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66" Earth Anchor w / 10" Helix, 1-1 / 4" Rod, HG

Product Code:HELIX10-66

Helix OD: 10"
Length: 66"
Rod OD: 1-1/4"
Typical Working Torque 1-1/4" rod 2,300 ft-lbs.
Finish: Galvanized corrosion resistance
Weight: 29 lbs.

Approx. Holding Capacities (see Soil Classifications):
Class 5: 13,000 lbs.
Class 6: 10,000 lbs.
Class 7: 7,000 lbs.

Code All Types Finish Other(s) Quantity
HELIX10-66 Helix Anchor Galvanized
  • Size: 10 inch
  • Quantity: Ea
Heavy Duty Earth Anchors for securing guying wires, security, and or structure securement.

Anchors are installed by simply turning the anchor into the ground, utilizing a turning bar placed through the anchor's forged eye. No Wrench Utility Anchors can be installed by hand or by machine.

Screw Anchors consist of a forged triple eye rod with an angled point, and a firmly welded helix.

Ground Anchors are hot dipped galvanized to meet ASTM Specification A153, Class C for long resistance to rust


 Soil Classifications

Class 5: Medium dense coarse sand and sandy gravels; stiff to very stiff silts and clays Saprolites, residual soils

Class 6: Loose to medium dense fine to coarse sand; firm to stiff clays and silts Dense hydraulic fill; compacted fill; residual soils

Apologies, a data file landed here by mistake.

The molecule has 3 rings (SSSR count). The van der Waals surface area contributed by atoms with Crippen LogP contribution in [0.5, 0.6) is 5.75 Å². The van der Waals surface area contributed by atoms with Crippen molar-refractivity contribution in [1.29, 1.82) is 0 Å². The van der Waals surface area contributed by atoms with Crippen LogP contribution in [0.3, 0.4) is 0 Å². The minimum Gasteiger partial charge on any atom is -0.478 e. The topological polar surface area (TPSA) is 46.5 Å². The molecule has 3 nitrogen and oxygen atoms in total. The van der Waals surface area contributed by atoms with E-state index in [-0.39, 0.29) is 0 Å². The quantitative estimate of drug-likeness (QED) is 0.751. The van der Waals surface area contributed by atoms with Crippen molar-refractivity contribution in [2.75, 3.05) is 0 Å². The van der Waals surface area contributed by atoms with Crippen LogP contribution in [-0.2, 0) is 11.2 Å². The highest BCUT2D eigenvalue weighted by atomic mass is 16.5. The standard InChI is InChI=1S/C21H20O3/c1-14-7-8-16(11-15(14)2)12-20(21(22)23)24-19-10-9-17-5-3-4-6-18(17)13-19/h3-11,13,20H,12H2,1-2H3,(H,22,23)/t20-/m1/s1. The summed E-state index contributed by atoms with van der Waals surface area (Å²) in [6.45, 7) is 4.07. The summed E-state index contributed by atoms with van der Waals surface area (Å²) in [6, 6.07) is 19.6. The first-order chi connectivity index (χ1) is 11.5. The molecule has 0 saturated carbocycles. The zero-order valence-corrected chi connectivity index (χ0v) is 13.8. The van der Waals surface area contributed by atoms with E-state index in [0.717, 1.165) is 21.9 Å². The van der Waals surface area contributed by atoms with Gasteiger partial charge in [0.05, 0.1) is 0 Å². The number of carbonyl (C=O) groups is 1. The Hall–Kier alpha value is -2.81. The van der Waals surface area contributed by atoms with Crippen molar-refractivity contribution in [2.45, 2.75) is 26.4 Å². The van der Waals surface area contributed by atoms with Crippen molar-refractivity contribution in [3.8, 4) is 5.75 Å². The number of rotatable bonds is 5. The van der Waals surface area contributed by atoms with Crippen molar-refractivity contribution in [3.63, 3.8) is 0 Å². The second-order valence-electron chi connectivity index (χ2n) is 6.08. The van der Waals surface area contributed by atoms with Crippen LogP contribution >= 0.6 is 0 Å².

Class 7: Loose fine sand; Alluvium; loess; soil-firm clays; varied clays; fill Flood plain soils; lake clays; adobe; gumbo; fill

Anchor requirements are site specific. Soil type should be determined to assure that the correct anchors are used. Seek professional guidance. Anchors must be installed at an angle of 45 degrees in the direction of the guy load. Failure to install within 5 degrees of alignment of the guy load will significantly lower strength. Capacity ratings apply to properly installed anchors only.

SAFETY FIRST: Calling 811 before every digging job gets your underground utility lines marked for free. For more information visit: www.digsafe.com
Holding strengths are based on the approximate industry standards. Determining soil load capacity is an inexact science limited by an inexact environment, from all of the unknowns both below and above the surface of any anchoring application – the soil medium, installation method, local climate, connections to the anchored structure – no one can guarantee a specific holding strength. Load capacity is not a simple function of “soil class” but also of real-time moisture content, compaction, root penetration, installation method, pullout load angle, and other factors unique to the installation’s time and place. Therefore the only way to truly determine ‘holding strength’ is on-site specific probing and testing.